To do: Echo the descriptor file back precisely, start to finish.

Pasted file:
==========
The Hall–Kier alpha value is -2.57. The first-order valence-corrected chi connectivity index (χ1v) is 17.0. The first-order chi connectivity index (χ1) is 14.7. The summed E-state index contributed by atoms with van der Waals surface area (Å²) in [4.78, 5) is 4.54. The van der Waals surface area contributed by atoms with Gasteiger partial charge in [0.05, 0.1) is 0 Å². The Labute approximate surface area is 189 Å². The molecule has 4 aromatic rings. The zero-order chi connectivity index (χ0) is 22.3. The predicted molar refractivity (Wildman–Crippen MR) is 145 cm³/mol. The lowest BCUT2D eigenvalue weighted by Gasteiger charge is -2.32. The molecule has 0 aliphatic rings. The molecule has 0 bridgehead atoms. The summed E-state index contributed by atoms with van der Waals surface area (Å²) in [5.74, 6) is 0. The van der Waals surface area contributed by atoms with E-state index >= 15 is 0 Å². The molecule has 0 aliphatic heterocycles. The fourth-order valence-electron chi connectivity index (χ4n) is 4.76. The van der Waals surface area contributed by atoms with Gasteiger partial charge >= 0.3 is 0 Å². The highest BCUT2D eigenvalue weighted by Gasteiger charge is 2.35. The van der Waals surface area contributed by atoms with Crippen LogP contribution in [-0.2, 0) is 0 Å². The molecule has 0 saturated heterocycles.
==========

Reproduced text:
The Hall–Kier alpha value is -2.57. The first-order valence-corrected chi connectivity index (χ1v) is 17.0. The first-order chi connectivity index (χ1) is 14.7. The summed E-state index contributed by atoms with van der Waals surface area (Å²) in [4.78, 5) is 4.54. The van der Waals surface area contributed by atoms with Gasteiger partial charge in [0.05, 0.1) is 0 Å². The Labute approximate surface area is 189 Å². The molecule has 4 aromatic rings. The zero-order chi connectivity index (χ0) is 22.3. The predicted molar refractivity (Wildman–Crippen MR) is 145 cm³/mol. The lowest BCUT2D eigenvalue weighted by Gasteiger charge is -2.32. The molecule has 0 aliphatic rings. The molecule has 0 bridgehead atoms. The summed E-state index contributed by atoms with van der Waals surface area (Å²) in [5.74, 6) is 0. The van der Waals surface area contributed by atoms with E-state index >= 15 is 0 Å². The molecule has 0 aliphatic heterocycles. The fourth-order valence-electron chi connectivity index (χ4n) is 4.76. The van der Waals surface area contributed by atoms with Gasteiger partial charge >= 0.3 is 0 Å². The highest BCUT2D eigenvalue weighted by Gasteiger charge is 2.35. The van der Waals surface area contributed by atoms with Crippen LogP contribution in [-0.2, 0) is 0 Å². The molecule has 0 saturated heterocycles.